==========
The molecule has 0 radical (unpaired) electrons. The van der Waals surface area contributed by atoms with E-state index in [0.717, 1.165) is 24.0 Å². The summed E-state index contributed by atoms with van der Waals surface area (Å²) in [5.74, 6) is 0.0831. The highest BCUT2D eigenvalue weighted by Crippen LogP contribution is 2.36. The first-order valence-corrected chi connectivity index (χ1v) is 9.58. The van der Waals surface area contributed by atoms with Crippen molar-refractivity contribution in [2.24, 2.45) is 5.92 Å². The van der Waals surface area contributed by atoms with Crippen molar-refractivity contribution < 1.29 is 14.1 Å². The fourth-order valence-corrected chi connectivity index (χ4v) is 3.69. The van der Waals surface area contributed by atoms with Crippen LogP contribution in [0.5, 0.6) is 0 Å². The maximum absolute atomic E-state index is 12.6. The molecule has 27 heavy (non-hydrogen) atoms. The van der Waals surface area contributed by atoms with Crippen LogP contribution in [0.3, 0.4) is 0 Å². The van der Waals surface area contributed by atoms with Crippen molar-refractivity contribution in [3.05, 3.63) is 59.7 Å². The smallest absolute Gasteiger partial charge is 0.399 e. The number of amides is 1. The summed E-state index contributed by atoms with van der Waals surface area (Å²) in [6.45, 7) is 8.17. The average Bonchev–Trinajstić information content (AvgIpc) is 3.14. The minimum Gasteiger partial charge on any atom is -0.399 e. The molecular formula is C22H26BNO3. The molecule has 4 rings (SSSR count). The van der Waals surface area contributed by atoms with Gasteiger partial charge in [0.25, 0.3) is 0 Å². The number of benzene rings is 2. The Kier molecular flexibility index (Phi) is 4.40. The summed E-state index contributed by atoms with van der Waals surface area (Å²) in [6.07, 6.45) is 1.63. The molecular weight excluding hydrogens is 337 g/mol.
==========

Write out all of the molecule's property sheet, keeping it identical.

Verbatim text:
The molecule has 0 radical (unpaired) electrons. The van der Waals surface area contributed by atoms with E-state index in [0.717, 1.165) is 24.0 Å². The summed E-state index contributed by atoms with van der Waals surface area (Å²) in [5.74, 6) is 0.0831. The highest BCUT2D eigenvalue weighted by Crippen LogP contribution is 2.36. The first-order valence-corrected chi connectivity index (χ1v) is 9.58. The van der Waals surface area contributed by atoms with Crippen molar-refractivity contribution in [2.24, 2.45) is 5.92 Å². The van der Waals surface area contributed by atoms with Crippen molar-refractivity contribution < 1.29 is 14.1 Å². The fourth-order valence-corrected chi connectivity index (χ4v) is 3.69. The van der Waals surface area contributed by atoms with Crippen LogP contribution in [0.5, 0.6) is 0 Å². The maximum absolute atomic E-state index is 12.6. The molecule has 27 heavy (non-hydrogen) atoms. The van der Waals surface area contributed by atoms with Crippen LogP contribution in [0.3, 0.4) is 0 Å². The van der Waals surface area contributed by atoms with Crippen molar-refractivity contribution in [3.05, 3.63) is 59.7 Å². The smallest absolute Gasteiger partial charge is 0.399 e. The number of amides is 1. The summed E-state index contributed by atoms with van der Waals surface area (Å²) in [6.45, 7) is 8.17. The average Bonchev–Trinajstić information content (AvgIpc) is 3.14. The minimum Gasteiger partial charge on any atom is -0.399 e. The molecular formula is C22H26BNO3. The molecule has 4 rings (SSSR count). The van der Waals surface area contributed by atoms with Gasteiger partial charge in [0.25, 0.3) is 0 Å². The number of benzene rings is 2. The Kier molecular flexibility index (Phi) is 4.40. The summed E-state index contributed by atoms with van der Waals surface area (Å²) in [6.07, 6.45) is 1.63. The molecular weight excluding hydrogens is 337 g/mol.